JOHANNESBURG - In a highly anticipated Cabinet reshuffle, President Cyril Ramaphosa announced that the former head of the ANC’s Economic Transformation Committee, Enoch Godongwana, would take over as finance minister, reflecting a desire to maintain broadly the same economic course but with a younger and more vigorous advocate.
Aug. 6, 2021
5 min read
Godongwana replaces Mboweni
The new SA Finance Minister, Enoch Godongwana
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Outgoing Finance Minister Tito Mboweni has long sought to stand down, while Ramaphosa broadly maintained the current economic team, many of whom are important and long-standing allies, including Mineral Resources and Energy Minister Gwede Mantashe, Public Enterprises Minister Pravin Gordhan and Minister of Trade, Industry and Competition Ebrahim Patel.
Ramaphosa emphasised the importance of reviving the economy, which has just taken a R50-billion hit in output from the recent street violence and looting, placing 150,000 jobs at risk and leaving many destroyed businesses yet to restart their operations.
Godongwana is currently the board chair of the Development Bank of Southern Africa, a state-owned development finance institution, and was previously the deputy minister of public enterprises.
Ramaphosa said he had accepted a “long-standing request” by Mboweni “to be excused from his position as minister of finance”.
Godongwana is a fresh face in Cabinet but considered an old hand in politics. In the ANC, he has led efforts to draft economic policies of the governing party — especially after Ramaphosa was elected as the party’s president in 2017. Godongwana is one of the long-serving members of the ANC’s National Executive Committee.
After Ramaphosa was elected as ANC president, Godongwana was a big backer of the prescribed assets-like policy. He believes that SA’s asset management industry, which includes pension funds, insurers and other investors, is sitting on more than R6-trillion under management. Some of these funds, he once told the Sunday Times, should be lent to the state to fund its infrastructure projects/investments.
Godongwana has also served in various arms of the state. He served as the first economic affairs and later finance MEC in the Eastern Cape under the late premier Makhenkesi Stofile, and was later appointed as the deputy minister of public enterprises. He is also known in trade union circles. Godongwana was the general secretary of the National Union of Metalworkers of South Africa from 1994 to 1997. He also had a stint as the head of economic policy at labour federation Cosatu.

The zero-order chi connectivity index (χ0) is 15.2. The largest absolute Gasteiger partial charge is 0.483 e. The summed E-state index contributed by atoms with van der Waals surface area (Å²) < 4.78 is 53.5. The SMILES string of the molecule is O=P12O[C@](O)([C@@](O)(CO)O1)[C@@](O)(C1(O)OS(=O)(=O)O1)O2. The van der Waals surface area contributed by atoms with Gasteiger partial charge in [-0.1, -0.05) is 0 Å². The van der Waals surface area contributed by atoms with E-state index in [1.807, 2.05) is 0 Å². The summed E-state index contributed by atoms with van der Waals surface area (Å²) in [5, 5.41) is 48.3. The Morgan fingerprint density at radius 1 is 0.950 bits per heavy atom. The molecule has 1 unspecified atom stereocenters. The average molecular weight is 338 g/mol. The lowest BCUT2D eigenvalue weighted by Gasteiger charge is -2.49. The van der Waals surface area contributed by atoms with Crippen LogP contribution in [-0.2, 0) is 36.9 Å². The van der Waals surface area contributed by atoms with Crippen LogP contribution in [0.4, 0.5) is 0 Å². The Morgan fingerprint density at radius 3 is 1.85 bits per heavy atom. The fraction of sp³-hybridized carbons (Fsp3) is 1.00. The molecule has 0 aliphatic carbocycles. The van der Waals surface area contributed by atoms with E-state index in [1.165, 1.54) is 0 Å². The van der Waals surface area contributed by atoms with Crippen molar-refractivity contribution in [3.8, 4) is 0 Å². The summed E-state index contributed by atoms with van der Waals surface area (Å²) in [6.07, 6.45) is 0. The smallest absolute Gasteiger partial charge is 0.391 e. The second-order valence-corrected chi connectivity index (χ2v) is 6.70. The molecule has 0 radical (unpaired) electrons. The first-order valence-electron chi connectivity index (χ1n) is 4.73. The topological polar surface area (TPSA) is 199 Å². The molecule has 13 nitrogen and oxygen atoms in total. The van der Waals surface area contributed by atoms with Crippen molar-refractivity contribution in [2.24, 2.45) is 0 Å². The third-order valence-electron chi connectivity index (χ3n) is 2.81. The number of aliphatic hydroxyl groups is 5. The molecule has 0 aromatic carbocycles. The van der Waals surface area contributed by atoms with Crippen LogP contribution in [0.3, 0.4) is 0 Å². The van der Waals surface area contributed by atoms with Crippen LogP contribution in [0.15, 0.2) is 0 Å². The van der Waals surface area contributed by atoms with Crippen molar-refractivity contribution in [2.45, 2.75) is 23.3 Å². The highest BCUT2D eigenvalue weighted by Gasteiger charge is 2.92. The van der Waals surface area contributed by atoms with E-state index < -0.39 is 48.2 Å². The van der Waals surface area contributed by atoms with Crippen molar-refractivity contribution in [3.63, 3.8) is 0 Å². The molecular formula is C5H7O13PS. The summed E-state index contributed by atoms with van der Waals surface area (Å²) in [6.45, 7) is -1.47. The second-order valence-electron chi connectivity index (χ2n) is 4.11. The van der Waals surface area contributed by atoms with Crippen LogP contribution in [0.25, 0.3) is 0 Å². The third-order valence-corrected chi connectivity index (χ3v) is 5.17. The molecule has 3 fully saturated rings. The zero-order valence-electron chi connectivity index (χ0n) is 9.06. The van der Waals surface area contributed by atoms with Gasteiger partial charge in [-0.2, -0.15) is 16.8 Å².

Godongwana has big shoes to fill as the new finance minister and head of the National Treasury.
Mboweni joined the Cabinet in October 2018 after the sudden resignation of Nhlanhla Nene, who admitted to meeting members of the Gupta family. The Gupta family have been accused of high-level corruption, which they have denied. Mboweni has repeated his reluctance to serve as finance minister, expressing his eagerness to retire to his farm in Limpopo. He is colloquially referred to as the “Duke of Magoebaskloof”.
Mboweni is widely regarded as a trusted hand by the investment community and a voice of reason when it comes to fiscal prudence. He has resisted calls for billions of rands to be thrown to unproductive state-owned entities and to compensate 1.3 million public servants with inflation-busting salary increases.
About Mboweni’s tenure as finance minister, Ramaphosa said: “he has effectively and ably steered National Treasury through extremely difficult economic times, providing stability and instilling confidence”.
Out going SA Finance Minister, Tito Mboweni
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Godongwana is now tasked with helping South Africa avoid a debt crisis and to help the country recover from being graded as junk status by the three major credit rating agencies.
Ramaphosa and Mantashe have been on opposite sides when it comes to reforms in the energy sector. In June, when load shedding intensified to Stage 3 and posed more threats to the battered economy, Ramaphosa twisted Mantashe’s arm to lift the threshold for companies to produce their own electricity without a licence to 100MW. Ramaphosa’s move was a surprise move because Mantashe had set the threshold at 35MW.
Embedded generation — which involves companies producing electricity for their own use or for supply to others — is regarded by energy experts and big business as the quickest way to bring more megawatts into the national grid, helping to ease pressure on Eskom, which provides more than 90% of SA’s energy needs.
In other areas, Ramaphosa’s announcement was akin to the shuffling of deck chairs. Stella Ndabeni-Abrahams, the former minister of communications and digital technologies, has been moved to the Ministry of Small Business Development.
Ndabeni-Abrahams is widely regarded as having delayed the implementation of a crucial structural reform proposal identified by Ramaphosa: the release of more radio frequency spectrum. This progress is caught up in legal delays as MTN and Telkom are challenging the auction process of spectrum by the Independent Communications Authority of South Africa, saying it will be unfair to smaller mobile operators. DM/BM